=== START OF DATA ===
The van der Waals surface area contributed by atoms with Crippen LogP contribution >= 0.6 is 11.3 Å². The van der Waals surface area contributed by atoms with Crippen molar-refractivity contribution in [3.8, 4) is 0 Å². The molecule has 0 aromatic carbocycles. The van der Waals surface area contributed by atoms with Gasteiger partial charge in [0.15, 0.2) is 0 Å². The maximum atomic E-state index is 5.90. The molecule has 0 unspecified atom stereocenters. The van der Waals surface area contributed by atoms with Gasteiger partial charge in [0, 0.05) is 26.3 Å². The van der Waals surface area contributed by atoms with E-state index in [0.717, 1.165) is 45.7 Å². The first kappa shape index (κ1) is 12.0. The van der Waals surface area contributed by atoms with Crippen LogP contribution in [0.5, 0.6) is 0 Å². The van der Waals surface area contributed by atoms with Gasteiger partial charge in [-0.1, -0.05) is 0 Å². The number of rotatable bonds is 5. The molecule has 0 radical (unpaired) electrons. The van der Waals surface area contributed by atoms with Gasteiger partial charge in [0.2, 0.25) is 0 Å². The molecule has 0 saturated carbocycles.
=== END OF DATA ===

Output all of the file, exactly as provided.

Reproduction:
The van der Waals surface area contributed by atoms with Crippen LogP contribution >= 0.6 is 11.3 Å². The van der Waals surface area contributed by atoms with Crippen molar-refractivity contribution in [3.8, 4) is 0 Å². The molecule has 0 aromatic carbocycles. The van der Waals surface area contributed by atoms with Gasteiger partial charge in [0.15, 0.2) is 0 Å². The maximum atomic E-state index is 5.90. The molecule has 0 unspecified atom stereocenters. The van der Waals surface area contributed by atoms with Gasteiger partial charge in [0, 0.05) is 26.3 Å². The van der Waals surface area contributed by atoms with E-state index in [0.717, 1.165) is 45.7 Å². The first kappa shape index (κ1) is 12.0. The van der Waals surface area contributed by atoms with Crippen LogP contribution in [0.5, 0.6) is 0 Å². The van der Waals surface area contributed by atoms with Gasteiger partial charge in [-0.1, -0.05) is 0 Å². The number of rotatable bonds is 5. The molecule has 0 radical (unpaired) electrons. The van der Waals surface area contributed by atoms with Gasteiger partial charge in [0.2, 0.25) is 0 Å². The molecule has 0 saturated carbocycles.